Even the most expert and energetic counselor rarely has time to give each college-bound student the necessary attention. Meanwhile the escalating cost of college and the ever-increasing complexity of the admissions and financial aid process make it very difficult for today’s students to determine their potential and their needs and devise a strategy for achieving their goals, without some form of professional assistance.
Bribes, kickbacks, and reckless promises have no place in the pursuit of admissions and financial aid. A legitimate college and career adviser will be devoted to helping families help themselves and educating students about how to put their best foot forward. At The Coaching Educator, we’ve always taken the high road. We don’t write essays for anybody, encourage embellishment on applications and resumes, or make any guarantees beyond a promise to give our best effort at all times. We’re in our tenth year, and it’s been ten years of holding our heads high and cheering kids on as they follow their dreams. The more closely we can work with the heroes and heroines in school counseling departments, the happier we are. But if they could ever do it all, they can’t anymore.
The Coaching Educator emphasizes being strategic and making wise decisions. That’s a big part of why we’re here. To learn more about our philosophy and capabilities, be sure to watch our free webinars, listen to our podcasts, sign up for our four-week College App Boot Camp, consider our Ultimate Programs and our special services for athletes and performing-arts students, and book a consultation to hear what we can do for you and how we do it. Keep reading this blog, and look for us on social media (see links in “Credits, References, and Recommendations” below) as we keep our clients and admirers advised of new developments in our effort to help students get into and succeed at the right school.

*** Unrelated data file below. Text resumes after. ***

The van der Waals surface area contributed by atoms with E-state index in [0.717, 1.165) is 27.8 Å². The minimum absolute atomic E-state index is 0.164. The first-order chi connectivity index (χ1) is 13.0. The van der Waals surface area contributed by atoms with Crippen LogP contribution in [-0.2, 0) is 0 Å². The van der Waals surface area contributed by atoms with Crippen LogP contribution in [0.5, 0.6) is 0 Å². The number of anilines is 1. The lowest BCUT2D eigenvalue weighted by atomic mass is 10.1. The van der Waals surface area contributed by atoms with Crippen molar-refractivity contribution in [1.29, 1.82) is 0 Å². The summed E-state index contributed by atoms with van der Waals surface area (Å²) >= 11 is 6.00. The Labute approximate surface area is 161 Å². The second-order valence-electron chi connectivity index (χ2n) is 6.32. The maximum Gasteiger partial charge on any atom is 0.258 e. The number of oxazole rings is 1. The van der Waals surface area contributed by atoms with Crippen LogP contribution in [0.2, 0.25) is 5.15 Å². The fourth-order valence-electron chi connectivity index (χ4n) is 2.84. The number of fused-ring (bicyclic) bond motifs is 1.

Paul Culp is certified as a global career development facilitator and writes about college admissions, college costs, financial aid, and college life in general for The Coaching Educator team. A former journalist and corporate ghostwriter who now operates Shenandoah Proofreading, Editing & Composition Services (SPECS), he has taught academic writing and research methods at the university level and an assortment of humanities courses at the secondary level. He has degrees from Oxford University, Jacksonville State University, and Samford University, and also is certified as a fitness trainer.
Credits, References, and Recommendations
Photo by Yale University
Culp, Paul. “An Arm and a Leg and Your First-born Child: Why College Costs So Much,” The Coaching Educator, 6 September 2018, http://thecoachingeducator.com/2018/09/06/an-arm-and-a-leg-and-your-first-born-child-why-college-costs-so-much/
Culp, Paul. “Beyond Tuition, Fees, and Books: The Other Costs of College,” The Coaching Educator, 7 June 2018, http://thecoachingeducator.com/2018/06/07/beyond-tuition-fees-and-books-the-other-costs-of-college/
Culp, Paul, “Technology, Intangibles, and the Brave New World of College Admissions,” The Coaching Educator, 29 May 2018, http://thecoachingeducator.com/2018/05/29/technology-intangibles-and-the-brave-new-world-of-college-admissions/
Fuschillo, Alanna. “The Troubling Student-to-Counselor Ratio That Doesn’t Add Up,” Education Week, 14 August 2018, https://www.edweek.org/ew/articles/2018/08/14/the-troubling-student-to-counselor-ratio-that-doesnt-add.html
“School Counselors Matter,” The American School Counselor Association, February 2019, https://www.schoolcounselor.org/asca/media/asca/Publications/ASCAEdTrustRHFactSheet.pdf